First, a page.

3 Days in the 9th Arrondissement

A glass of wine in front of a building

The 9th arrondissement of Paris—also known as Opéra—is unremarkable in terms of population and size, although it is shaped like a flying squirrel view in mid-flight. It is, probably not surprisingly, home to the Palais Garnier—better know as the Opéra de Paris—and, on the other side of the musical spectrum, l’Olympia, the concert venue opened by Moulin Rouge founder Joseph Oller that has hosted acts like Edith Piaf and a little British band calling themselves the Beatles. The neighborhood is a bustling business center, stretching from Madeleine to place de Clichy in the west, the boulevards de Clichy and Rochechouart in the north to the boulevards des Italiens and Poissonière in the south, and from Bonne Nouvelle to Barbés-Rochechouart in the east.

The grand magasin Printemps has its flagship store in the 9th, the Art Nouveau retail powerhouse with branches across the globe, as well as the Galeries Lafayette, the massive, five-story retail space built around a grand atrium topped by a stunning glass and steel dome. But shopping only feeds the spirit, not the mind or body, so what else does the 9th arrondissement have to offer?


When it’s open—and it will be again in November—the Musée de la Vie Romantique is an adorable museum, couched in an old residence with a courtyard and two artists’ workshops, and holding a collection of some fantastic examples of the Romantic art movement: paintings by Ary Scheffer, who called the place home in the 1800s, as well as works by Bouchot, Redouté, Bartholdi, Clésinger, and artifacts from the life of literary icon George Sand.

Haussmann’s fingerprints are all over Paris, but the 9th is especially heavy with his handiwork (see the boulevard Haussman, for example), including the Église de la Sainte-Trinité, a beautiful Catholic church designed by Théodore Ballu. This two-organ edifice is a Neoclassical masterpiece with a tapering 200-foot-tall bell tower, a building so gorgeous that people of Georges Bizet’s calibre were literally dying to have their funerals held there.

La Trinité (Photo via Patrimoine Histoire)

Then, of course, there’s the Opéra de Paris, which is, in fact, predominantly used to stage the Paris Ballet, but no matter. If you’re in the mood for some striking dance routines (although no longer under the direction of Black Swan choreographer Benjamin Millepied), the Paris Ballet is one of the world’s most premiere dance companies. They do also produce operas, but you’ll have to wait for the 12th arrondissement and the Opéra Bastille for that.  The Palais Garnier is itself worth visiting, with its Second Empire, Beaux Arts architecture and historical background (it is, after all, the setting of The Phantom Of The Opera), and the building offers guided tours and holds temporary exhibitions throughout the year.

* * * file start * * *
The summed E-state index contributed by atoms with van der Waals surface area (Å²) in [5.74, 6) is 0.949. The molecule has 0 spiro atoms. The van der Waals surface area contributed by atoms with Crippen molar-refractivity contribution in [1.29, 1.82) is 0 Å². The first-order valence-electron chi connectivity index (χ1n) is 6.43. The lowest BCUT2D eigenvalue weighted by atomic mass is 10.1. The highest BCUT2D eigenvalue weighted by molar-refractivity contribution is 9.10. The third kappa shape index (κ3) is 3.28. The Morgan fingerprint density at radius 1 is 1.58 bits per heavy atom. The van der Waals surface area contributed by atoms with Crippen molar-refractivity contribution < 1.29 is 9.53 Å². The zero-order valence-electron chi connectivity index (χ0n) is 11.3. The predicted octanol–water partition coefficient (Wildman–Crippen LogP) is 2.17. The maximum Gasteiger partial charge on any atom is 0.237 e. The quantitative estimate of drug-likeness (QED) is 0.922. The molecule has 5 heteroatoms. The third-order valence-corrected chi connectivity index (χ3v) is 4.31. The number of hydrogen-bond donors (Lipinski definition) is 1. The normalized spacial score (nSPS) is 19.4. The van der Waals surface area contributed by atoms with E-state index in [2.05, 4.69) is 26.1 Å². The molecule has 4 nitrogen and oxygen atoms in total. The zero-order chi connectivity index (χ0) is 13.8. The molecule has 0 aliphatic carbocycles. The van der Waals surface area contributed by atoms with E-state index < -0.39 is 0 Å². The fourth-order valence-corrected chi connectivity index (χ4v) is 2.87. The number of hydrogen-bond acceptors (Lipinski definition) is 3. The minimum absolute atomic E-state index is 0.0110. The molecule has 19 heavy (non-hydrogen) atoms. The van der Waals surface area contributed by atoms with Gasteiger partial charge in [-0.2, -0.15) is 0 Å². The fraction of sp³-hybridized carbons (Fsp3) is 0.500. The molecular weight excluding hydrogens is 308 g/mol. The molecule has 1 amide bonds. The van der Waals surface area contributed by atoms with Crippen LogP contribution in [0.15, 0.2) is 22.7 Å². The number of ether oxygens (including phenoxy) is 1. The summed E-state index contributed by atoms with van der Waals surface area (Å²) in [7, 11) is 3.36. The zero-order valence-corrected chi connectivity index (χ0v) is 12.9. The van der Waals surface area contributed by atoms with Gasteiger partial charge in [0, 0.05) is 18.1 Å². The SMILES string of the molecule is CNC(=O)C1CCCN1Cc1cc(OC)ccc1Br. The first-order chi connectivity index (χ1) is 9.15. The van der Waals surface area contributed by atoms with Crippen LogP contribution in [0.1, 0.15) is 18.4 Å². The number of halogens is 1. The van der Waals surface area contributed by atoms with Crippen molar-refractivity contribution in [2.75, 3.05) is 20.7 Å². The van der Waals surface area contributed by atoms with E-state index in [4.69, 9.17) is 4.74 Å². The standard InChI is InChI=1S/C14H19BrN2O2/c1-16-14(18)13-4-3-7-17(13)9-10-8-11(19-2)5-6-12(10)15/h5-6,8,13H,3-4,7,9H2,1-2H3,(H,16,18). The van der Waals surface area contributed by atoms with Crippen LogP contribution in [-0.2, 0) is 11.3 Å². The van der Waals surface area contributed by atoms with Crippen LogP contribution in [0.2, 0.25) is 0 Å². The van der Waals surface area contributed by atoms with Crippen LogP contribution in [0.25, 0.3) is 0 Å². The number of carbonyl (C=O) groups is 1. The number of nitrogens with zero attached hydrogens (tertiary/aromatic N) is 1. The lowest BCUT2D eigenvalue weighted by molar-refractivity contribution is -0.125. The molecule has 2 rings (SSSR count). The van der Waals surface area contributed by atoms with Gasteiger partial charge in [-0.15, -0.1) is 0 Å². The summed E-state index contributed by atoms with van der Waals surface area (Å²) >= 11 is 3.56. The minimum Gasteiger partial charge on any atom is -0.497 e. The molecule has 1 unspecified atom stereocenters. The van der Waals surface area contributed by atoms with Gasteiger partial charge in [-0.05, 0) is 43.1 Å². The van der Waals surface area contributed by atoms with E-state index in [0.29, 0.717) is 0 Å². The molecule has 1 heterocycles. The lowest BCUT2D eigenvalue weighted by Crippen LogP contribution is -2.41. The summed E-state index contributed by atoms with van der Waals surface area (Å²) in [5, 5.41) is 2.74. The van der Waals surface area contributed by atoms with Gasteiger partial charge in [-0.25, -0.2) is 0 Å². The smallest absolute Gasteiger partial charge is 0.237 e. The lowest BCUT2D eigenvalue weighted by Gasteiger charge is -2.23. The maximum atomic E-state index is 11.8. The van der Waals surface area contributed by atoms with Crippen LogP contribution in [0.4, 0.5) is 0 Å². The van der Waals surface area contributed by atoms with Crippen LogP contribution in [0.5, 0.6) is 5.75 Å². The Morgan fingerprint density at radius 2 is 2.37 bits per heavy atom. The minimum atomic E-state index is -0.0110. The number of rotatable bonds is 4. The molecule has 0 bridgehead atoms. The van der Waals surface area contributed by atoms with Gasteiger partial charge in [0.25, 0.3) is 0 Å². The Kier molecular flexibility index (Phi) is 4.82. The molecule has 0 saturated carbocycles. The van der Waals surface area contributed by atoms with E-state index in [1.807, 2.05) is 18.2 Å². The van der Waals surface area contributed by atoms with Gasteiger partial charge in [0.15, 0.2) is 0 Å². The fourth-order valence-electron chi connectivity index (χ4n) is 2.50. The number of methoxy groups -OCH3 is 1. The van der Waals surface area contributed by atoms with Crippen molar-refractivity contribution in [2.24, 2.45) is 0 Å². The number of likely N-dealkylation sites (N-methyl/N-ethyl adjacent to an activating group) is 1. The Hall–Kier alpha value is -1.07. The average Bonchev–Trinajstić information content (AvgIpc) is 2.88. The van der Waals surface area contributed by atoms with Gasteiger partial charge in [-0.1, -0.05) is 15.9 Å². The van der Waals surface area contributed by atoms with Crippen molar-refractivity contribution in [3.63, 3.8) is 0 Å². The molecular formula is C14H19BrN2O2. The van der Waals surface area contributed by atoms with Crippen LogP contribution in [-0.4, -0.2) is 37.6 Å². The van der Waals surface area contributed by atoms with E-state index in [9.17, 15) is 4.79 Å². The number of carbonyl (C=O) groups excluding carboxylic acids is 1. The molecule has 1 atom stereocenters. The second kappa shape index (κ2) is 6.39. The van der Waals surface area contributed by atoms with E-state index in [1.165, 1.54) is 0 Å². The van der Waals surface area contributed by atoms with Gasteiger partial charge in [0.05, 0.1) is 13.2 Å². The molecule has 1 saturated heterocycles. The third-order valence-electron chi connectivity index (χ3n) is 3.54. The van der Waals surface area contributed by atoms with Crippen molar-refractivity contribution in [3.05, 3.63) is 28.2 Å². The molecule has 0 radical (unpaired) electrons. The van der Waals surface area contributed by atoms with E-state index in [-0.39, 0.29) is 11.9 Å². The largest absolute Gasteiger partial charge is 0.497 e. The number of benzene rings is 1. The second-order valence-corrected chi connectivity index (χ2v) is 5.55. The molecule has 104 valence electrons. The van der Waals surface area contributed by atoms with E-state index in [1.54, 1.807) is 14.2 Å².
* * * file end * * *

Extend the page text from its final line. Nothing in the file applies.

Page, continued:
Musée de la Vie Romantique
16 rue Chaptal
Métro Blanche, Pigalle, Saint-Georges
+33 01 55319567
Open 10am-6pm Tuesday through Sunday.

Église de la Sainte-Trinité
place d’Estienne d’Orves
Métro Trinité
+33 01 48741277
Open 7:15am-8pm Monday through Friday, 10am-8pm Saturday, 9am-8:30pm Sunday.

Opéra de Paris
8 rue Scribe
Métro Opéra
+33 01 71252423
Open 10am-5pm daily. Showtimes vary.


For French bistro fare, Les Comédiens is the place to go in the 9th, serving up traditional cuisine from a very tightly curated menu that includes family recipe ravioli, crab cocktail, risotto “Saint-Jacques,” and black Angus filet, among others.

If you’re hankering for Chinese food that has not be affected or afflicted by French influence, L’Orient d’Or is the place to go. Duck soup, Mao-style pork, langoustine, dirty egg shrimp, sweet and sour chick—all of the traditional dishes are represented here and executed with absolutely precision.

Les Comédians.

On the chance you’re seeking more French flair, Le Pantruche has updated the traditional bistro with contemporary style, seasonal ingredients and produce, and a proper brasserie menu.

Les Comédians
1 rue de la Trinité
Métro Trinité
+33 01 40829595
Open 12pm-2pm Monday through Friday, 7pm-12am Tuesday through Saturday.

L’Orient d’Or
22 rue de Trévise
Métro Cadet, Grands Boulevards
+33 01 48000773
Open 12-2:30pm and 7-10:30pm Tuesday through Sunday.

Le Pantruche
3 rue Victor Masse
Métro Pigalle
+33 01 48785560
Open 12:30-2:30pm and 7:30-10:30pm Monday through Friday.


It would be madness to verge on Pigalle and not visit it, and your destination is the rue Frochot and the dual cocktail bars Dirty Dick and Lulu White—could you imagine two more diametrically opposed names? The double D is a more tropical spot, with speciality drinks you’d likely find on the menu on a cruise ship but cleverly concocted. Lulu White, on the other hand, is a throw-back speakeasy with a Belle Epoque brogue, steeped in modern mixology and frequently using absinthe as the special sauce in their cocktails.

Lulu White.

The tiny, intimate Autour d’Un Verre is a neighborhood favorite for wine lovers, serving up a selection of natural wines that changes so frequently that a carte is generally not available to persuse to a friendly, convivial crowd, along with a menu of fairly reliable—if not particularly noteworthy—fare.

Dirty Dick
10 rue Frochot
Métro Pigalle
Open 6pm-2am daily.

Lulu White
12 rue Frochot
Métro Pigalle
+33 01 83589332
Open 7pm-3am Monday through Thursday, 7pm-4am Friday and Saturday.

Autour d’Un Verre
21 rue de Trévise
Métro Cadet, Grands Boulevards
+33 01 48244374
Open 12:30-2:30pm Monday through Friday, 8-11:30pm Tuesday through Saturday.

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